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  • Pobal proposals

    February 28, 2012 @ 4:27 pm | by Pól Ó Muirí

    The Belfast-based group, Pobal, held an advice session today on the development of a plan to promote the Irish language in Northern Ireland.

    Their draft report contains proposals on education, communication, legislation and the arts.

    The group believe that the Department of Education in the North should have a dedicated unit to deal with Gaelscolaíocht and Irish in English-language schools. They also argue that there is “an urgent and crucial need for a policy to ensure continuity in the teaching of Irish between primary and post-primary levels”.

    They want the Irish-language Broadcasting Fund strengthened and made permanent, more television and radio programmes on the BBC and an online mag for youth.

    The group argue that “bilingual road signs must be introduced on main routes in the north within an agreed timescale, as well as bilingual signage at entry and exit points into cities, towns and villages”.

    They intend to present their updated proposals to the North’s culture minister, Carál Ní Chuilín.

  • A drama in any language

    @ 1:48 pm | by Pól Ó Muirí

    Belfast-based theatre company, Aisling Ghéar, will premiere Gary Mitchell’s play, Love Matters, tomorrow (Wednesday 29th Feb) at 8pm in Cultúrlann MacAdam-Ó Fiaich, Belfast. Play will be there Thursday night too before transferring to the Lyric Theatre in south Belfast. It will run in the Lyric between Friday 2nd to Sunday 4th, March, and will be in the Project Arts Centre, Dublin, between Tuesday 6th March until Saturday 10th March.

    Mitchell is well known for his work which explores loyalist working-class life. Love Matters “is a romantic, tragic-comedy set in Rathcoole” with a feud between the police and paramilitaries as a backdrop. The play is in Irish but simultaneous translation to English is available.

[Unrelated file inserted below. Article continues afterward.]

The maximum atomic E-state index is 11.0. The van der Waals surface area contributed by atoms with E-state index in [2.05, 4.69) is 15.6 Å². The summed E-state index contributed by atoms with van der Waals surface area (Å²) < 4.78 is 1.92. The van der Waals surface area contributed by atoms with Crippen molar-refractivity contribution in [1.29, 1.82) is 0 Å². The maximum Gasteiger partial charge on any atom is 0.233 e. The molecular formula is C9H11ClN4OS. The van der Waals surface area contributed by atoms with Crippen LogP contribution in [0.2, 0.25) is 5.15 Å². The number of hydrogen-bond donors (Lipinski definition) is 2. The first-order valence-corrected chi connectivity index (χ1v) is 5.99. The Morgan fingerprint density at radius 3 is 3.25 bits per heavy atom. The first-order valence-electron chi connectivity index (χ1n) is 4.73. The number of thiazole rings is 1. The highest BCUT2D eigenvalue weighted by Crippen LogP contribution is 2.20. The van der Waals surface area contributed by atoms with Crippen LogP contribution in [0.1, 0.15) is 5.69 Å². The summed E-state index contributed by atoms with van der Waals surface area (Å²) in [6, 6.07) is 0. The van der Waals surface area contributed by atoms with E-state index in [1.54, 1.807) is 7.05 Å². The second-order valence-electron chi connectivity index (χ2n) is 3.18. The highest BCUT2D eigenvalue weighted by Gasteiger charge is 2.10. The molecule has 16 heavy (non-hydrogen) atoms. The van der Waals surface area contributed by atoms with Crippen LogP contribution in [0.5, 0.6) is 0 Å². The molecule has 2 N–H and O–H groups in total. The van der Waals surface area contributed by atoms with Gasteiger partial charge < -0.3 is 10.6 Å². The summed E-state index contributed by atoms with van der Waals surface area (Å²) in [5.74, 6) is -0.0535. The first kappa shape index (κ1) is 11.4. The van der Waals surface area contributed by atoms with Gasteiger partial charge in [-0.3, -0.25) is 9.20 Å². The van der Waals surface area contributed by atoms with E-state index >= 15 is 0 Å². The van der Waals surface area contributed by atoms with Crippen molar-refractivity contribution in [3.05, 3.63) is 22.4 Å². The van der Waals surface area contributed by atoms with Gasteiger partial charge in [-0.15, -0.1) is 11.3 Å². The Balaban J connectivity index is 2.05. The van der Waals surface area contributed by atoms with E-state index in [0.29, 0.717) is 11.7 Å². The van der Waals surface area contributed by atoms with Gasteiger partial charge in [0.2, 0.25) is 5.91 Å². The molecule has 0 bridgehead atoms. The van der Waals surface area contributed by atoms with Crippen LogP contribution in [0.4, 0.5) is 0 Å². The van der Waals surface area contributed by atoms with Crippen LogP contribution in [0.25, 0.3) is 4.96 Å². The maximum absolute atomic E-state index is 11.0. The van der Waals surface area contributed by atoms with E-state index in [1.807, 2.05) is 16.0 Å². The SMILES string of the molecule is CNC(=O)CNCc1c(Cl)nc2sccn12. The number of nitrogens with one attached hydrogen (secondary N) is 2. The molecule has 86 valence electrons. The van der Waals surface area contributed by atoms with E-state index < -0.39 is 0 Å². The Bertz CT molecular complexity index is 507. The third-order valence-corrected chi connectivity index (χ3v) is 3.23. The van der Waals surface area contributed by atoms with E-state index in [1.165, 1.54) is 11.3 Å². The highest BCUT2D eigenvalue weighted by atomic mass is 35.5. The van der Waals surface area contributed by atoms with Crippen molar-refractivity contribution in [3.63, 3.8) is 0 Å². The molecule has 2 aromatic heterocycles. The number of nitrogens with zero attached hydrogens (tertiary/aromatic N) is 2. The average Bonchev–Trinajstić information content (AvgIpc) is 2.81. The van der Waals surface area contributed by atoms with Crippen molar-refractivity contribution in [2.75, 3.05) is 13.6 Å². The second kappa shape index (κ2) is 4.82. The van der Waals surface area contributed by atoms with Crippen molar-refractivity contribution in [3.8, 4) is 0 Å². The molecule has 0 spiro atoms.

• Irish online

    February 21, 2012 @ 4:48 pm | by Pól Ó Muirí

    Comedian and, indeed, fear grinn, Des Bishop, will launch AbairLeat! an online Irish-language service which aims to take the language out of the classroom and to let participants use it in day-to-day situations. The site’s founder, Míchéal Ó Foighil, hopes that it will be of use to adult learners, 2nd and 3rd level students and professionals in the sector. AbairLeat! will be launched with a live demonstration Monday, 27th February, at 10am in the Shelbourne Hotel, Dublin.

  • Pobal proposals

    @ 11:11 am | by Pól Ó Muirí

    The language group, Pobal, will be finalising their Strategic Framework for the Irish Language in Northern Ireland, Tuesday, 28th February, at 9.45am in Saint Mary’s University, College, Belfast. The group have prepared a number of proposals for promoting Irish in the North and this meeting will give interested parties the chance to comment before the completed document is forwarded to the relevant politicians. Info from eolasATpobal.org

  • Welsh worries

    February 14, 2012 @ 1:50 pm | by Pól Ó Muirí

    Short piece on the BBC on a report by the Welsh Language Board who say that the language is losing 3,000 fluent speakers a year due to death and people leaving Wales. 6,500 Welsh speakers die annually and another 5,200 leave Wales. Those losses are not made up by adult learners or children learning the language or being raised with Welsh. Report says that approximately 300,000 people say they speak the language fluently.

    300,000 fluent speakers! That’s not bad – and they are better at rugby than us too!

  • Government not serious about 20 year strategy?

    @ 11:03 am | by Pól Ó Muirí

    Government does for the independence of Language Commissioner – and there has still been no satisfactory explanation for that – then cuts grants to help student teachers spend a bit of time in the Gaeltacht to learn the language they are supposed to teach, lets Foras na Gaeilge and Irish-language voluntary groups drift without leadership, is in no great rush to save the Gaeltacht and has a Minister of State in charge of the language. Does anyone think this Government is serious about the 20-year strategy?